It's been a while since I've sat down and written a blog.  2017 was a monumental year for me in so many ways. To start off, I am a lot healthier and more active than I have been in the last 6 years. I participated in Headache on the Hill 2017, which was one of the most exciting and fulfilling experiences that I could have attended.  I'll be back this February for HOH 2018! This summer, I lived in Washington D.C. working full-time at a start-up healthcare company named Aledade Inc. at which I learned a lot about the business side of healthcare and accountable care organizations. I've started collaborating with other bloggers and migraine websites, which has been such a rewarding and amazing experience as well. 2017 felt almost like a dream, I was so surprised that I could actually have a job, live my life, and function with my migraines.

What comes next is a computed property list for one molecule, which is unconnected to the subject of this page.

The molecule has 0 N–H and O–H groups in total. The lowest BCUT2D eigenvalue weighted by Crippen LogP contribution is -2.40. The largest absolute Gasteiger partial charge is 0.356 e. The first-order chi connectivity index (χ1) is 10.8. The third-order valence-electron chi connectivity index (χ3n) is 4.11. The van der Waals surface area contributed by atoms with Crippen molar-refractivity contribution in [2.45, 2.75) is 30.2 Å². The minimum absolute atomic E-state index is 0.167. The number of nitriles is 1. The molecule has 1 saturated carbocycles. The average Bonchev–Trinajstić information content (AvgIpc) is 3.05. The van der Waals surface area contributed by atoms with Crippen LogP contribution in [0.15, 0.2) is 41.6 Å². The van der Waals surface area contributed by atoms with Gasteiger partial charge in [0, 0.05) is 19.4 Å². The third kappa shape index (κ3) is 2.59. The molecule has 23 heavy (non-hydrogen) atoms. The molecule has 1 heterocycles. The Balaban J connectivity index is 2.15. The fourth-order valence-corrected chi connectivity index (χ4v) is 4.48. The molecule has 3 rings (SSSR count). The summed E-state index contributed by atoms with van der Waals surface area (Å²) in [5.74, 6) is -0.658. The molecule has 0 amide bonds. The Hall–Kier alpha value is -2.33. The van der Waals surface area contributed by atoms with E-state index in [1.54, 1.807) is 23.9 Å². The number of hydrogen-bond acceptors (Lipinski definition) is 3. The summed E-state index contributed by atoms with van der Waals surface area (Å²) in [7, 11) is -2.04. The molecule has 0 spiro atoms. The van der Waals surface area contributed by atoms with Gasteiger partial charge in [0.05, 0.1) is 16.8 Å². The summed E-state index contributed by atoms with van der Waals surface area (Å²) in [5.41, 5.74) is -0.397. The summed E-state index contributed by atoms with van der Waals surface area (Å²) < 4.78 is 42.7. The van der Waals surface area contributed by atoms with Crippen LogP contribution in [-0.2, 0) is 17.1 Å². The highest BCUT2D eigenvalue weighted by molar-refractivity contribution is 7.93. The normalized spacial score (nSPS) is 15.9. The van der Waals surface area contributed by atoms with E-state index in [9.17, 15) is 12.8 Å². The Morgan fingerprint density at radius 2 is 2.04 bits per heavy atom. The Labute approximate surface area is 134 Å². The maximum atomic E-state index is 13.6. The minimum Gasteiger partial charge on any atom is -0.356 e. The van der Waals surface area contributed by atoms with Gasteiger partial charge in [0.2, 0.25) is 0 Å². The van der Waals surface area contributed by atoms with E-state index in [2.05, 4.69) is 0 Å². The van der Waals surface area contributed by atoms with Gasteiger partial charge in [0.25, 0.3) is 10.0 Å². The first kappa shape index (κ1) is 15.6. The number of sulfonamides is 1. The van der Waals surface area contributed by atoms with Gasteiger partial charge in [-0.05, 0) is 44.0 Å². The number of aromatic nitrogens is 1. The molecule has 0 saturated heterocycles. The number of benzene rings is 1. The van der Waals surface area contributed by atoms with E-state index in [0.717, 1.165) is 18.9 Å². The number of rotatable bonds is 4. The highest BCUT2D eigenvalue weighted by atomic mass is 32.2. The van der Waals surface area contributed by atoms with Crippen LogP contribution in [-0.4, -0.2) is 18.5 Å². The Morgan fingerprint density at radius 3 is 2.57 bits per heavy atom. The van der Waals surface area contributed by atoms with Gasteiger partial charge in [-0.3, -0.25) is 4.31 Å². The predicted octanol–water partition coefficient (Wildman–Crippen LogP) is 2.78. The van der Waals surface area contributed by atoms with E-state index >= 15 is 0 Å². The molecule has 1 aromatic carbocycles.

In some ways, I felt overwhelmed by this. Blogging about migraines and invisible illnesses has allowed me to be able to put into words the wide range of emotions that I've felt over the last 6 years. I cannot tell you how amazing it feels when someone tells me that they relate to what I write about, or that it's a bit easier to share their experiences with friends and family because of my articles. When I started this blog two years ago, I had no idea how much of an impact my words would have on other people. I am so grateful to all of you who have continued to read my blog and support me during some of the hardest times of my life. Over the past year, I've truly learned how to advocate for myself. At this point, I have learned what works for me and what doesn't. I know what I can and can't eat, what activities will drain my energy, and what is and is not too much for me to handle. I've taken this mindset into 2018, and it has already started with so many new opportunities that I never could have imagined would be available to me.